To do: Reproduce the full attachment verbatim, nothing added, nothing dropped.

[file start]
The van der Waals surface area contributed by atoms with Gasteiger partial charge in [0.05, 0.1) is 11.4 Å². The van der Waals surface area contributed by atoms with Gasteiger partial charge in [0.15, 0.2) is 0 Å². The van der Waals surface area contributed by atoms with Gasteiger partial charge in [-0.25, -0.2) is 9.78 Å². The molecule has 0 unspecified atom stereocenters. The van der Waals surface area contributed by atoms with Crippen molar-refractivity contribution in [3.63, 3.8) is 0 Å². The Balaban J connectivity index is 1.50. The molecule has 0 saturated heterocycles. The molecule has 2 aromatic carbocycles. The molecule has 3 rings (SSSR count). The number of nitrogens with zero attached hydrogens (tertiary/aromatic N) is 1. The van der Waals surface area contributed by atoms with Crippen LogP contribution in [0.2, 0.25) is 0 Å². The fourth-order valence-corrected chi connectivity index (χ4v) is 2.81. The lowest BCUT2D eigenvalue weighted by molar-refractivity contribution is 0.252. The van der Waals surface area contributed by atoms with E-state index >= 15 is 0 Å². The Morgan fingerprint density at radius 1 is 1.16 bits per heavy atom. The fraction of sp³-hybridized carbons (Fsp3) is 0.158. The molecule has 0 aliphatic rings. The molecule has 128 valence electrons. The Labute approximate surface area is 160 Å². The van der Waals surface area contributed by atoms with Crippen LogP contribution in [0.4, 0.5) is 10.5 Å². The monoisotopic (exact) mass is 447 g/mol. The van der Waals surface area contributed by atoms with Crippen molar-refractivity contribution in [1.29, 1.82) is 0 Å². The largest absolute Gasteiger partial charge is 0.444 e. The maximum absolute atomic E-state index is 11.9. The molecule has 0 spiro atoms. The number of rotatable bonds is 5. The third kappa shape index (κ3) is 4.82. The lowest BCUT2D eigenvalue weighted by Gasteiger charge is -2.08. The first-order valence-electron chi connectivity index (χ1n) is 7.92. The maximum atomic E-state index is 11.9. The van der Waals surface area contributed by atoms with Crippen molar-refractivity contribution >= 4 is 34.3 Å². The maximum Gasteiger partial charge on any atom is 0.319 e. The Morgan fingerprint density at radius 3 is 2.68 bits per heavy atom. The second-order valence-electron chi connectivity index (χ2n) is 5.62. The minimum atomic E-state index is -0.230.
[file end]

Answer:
The van der Waals surface area contributed by atoms with Gasteiger partial charge in [0.05, 0.1) is 11.4 Å². The van der Waals surface area contributed by atoms with Gasteiger partial charge in [0.15, 0.2) is 0 Å². The van der Waals surface area contributed by atoms with Gasteiger partial charge in [-0.25, -0.2) is 9.78 Å². The molecule has 0 unspecified atom stereocenters. The van der Waals surface area contributed by atoms with Crippen molar-refractivity contribution in [3.63, 3.8) is 0 Å². The Balaban J connectivity index is 1.50. The molecule has 0 saturated heterocycles. The molecule has 2 aromatic carbocycles. The molecule has 3 rings (SSSR count). The number of nitrogens with zero attached hydrogens (tertiary/aromatic N) is 1. The van der Waals surface area contributed by atoms with Crippen LogP contribution in [0.2, 0.25) is 0 Å². The fourth-order valence-corrected chi connectivity index (χ4v) is 2.81. The lowest BCUT2D eigenvalue weighted by molar-refractivity contribution is 0.252. The van der Waals surface area contributed by atoms with E-state index >= 15 is 0 Å². The Morgan fingerprint density at radius 1 is 1.16 bits per heavy atom. The fraction of sp³-hybridized carbons (Fsp3) is 0.158. The molecule has 0 aliphatic rings. The molecule has 128 valence electrons. The Labute approximate surface area is 160 Å². The van der Waals surface area contributed by atoms with Crippen LogP contribution in [0.4, 0.5) is 10.5 Å². The monoisotopic (exact) mass is 447 g/mol. The van der Waals surface area contributed by atoms with Crippen molar-refractivity contribution in [1.29, 1.82) is 0 Å². The largest absolute Gasteiger partial charge is 0.444 e. The maximum absolute atomic E-state index is 11.9. The molecule has 0 spiro atoms. The number of rotatable bonds is 5. The third kappa shape index (κ3) is 4.82. The lowest BCUT2D eigenvalue weighted by Gasteiger charge is -2.08. The first-order valence-electron chi connectivity index (χ1n) is 7.92. The maximum atomic E-state index is 11.9. The van der Waals surface area contributed by atoms with Crippen molar-refractivity contribution >= 4 is 34.3 Å². The maximum Gasteiger partial charge on any atom is 0.319 e. The Morgan fingerprint density at radius 3 is 2.68 bits per heavy atom. The second-order valence-electron chi connectivity index (χ2n) is 5.62. The minimum atomic E-state index is -0.230.